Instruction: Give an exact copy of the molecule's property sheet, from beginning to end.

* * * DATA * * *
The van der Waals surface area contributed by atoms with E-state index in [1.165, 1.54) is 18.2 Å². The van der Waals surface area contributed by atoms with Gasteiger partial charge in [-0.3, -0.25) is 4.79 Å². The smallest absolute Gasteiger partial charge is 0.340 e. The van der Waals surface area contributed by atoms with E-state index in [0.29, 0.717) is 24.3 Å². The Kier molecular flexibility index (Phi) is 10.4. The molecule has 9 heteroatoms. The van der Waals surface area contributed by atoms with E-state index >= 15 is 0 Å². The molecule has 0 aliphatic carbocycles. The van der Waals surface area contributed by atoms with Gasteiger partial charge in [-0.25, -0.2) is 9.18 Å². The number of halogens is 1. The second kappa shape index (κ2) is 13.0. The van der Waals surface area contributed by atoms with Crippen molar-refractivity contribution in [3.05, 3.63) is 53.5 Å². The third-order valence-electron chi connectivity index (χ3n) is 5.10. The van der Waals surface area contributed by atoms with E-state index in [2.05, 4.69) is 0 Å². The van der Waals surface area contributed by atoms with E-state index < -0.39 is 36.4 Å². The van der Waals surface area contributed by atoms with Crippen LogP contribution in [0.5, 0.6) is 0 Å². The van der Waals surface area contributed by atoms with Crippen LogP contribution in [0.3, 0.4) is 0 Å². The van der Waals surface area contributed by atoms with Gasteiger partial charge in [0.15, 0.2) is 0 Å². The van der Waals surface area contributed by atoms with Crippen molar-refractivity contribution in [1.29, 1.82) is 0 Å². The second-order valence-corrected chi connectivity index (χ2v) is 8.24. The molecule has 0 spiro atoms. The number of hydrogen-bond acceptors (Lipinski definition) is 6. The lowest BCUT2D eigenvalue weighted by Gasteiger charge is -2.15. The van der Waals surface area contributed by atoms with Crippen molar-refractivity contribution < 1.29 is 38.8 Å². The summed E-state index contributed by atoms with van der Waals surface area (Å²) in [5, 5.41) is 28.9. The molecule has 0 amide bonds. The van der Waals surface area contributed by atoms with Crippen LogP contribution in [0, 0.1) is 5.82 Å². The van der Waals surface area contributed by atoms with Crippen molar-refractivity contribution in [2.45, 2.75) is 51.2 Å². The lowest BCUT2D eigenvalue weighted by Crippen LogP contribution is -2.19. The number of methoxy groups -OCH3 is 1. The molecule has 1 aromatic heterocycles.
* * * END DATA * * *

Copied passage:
The van der Waals surface area contributed by atoms with E-state index in [1.165, 1.54) is 18.2 Å². The van der Waals surface area contributed by atoms with Gasteiger partial charge in [-0.3, -0.25) is 4.79 Å². The smallest absolute Gasteiger partial charge is 0.340 e. The van der Waals surface area contributed by atoms with E-state index in [0.29, 0.717) is 24.3 Å². The Kier molecular flexibility index (Phi) is 10.4. The molecule has 9 heteroatoms. The van der Waals surface area contributed by atoms with E-state index >= 15 is 0 Å². The molecule has 0 aliphatic carbocycles. The van der Waals surface area contributed by atoms with Gasteiger partial charge in [-0.25, -0.2) is 9.18 Å². The number of halogens is 1. The second kappa shape index (κ2) is 13.0. The van der Waals surface area contributed by atoms with Crippen molar-refractivity contribution in [3.05, 3.63) is 53.5 Å². The third-order valence-electron chi connectivity index (χ3n) is 5.10. The van der Waals surface area contributed by atoms with E-state index in [2.05, 4.69) is 0 Å². The van der Waals surface area contributed by atoms with E-state index < -0.39 is 36.4 Å². The van der Waals surface area contributed by atoms with Crippen LogP contribution in [0.5, 0.6) is 0 Å². The van der Waals surface area contributed by atoms with Crippen LogP contribution in [0.3, 0.4) is 0 Å². The van der Waals surface area contributed by atoms with Gasteiger partial charge in [0.15, 0.2) is 0 Å². The van der Waals surface area contributed by atoms with Crippen molar-refractivity contribution in [1.29, 1.82) is 0 Å². The second-order valence-corrected chi connectivity index (χ2v) is 8.24. The molecule has 0 spiro atoms. The number of hydrogen-bond acceptors (Lipinski definition) is 6. The lowest BCUT2D eigenvalue weighted by Gasteiger charge is -2.15. The van der Waals surface area contributed by atoms with Crippen molar-refractivity contribution < 1.29 is 38.8 Å². The summed E-state index contributed by atoms with van der Waals surface area (Å²) in [5, 5.41) is 28.9. The molecule has 0 amide bonds. The van der Waals surface area contributed by atoms with Crippen LogP contribution in [0, 0.1) is 5.82 Å². The van der Waals surface area contributed by atoms with Crippen molar-refractivity contribution in [2.45, 2.75) is 51.2 Å². The lowest BCUT2D eigenvalue weighted by Crippen LogP contribution is -2.19. The number of methoxy groups -OCH3 is 1. The molecule has 1 aromatic heterocycles.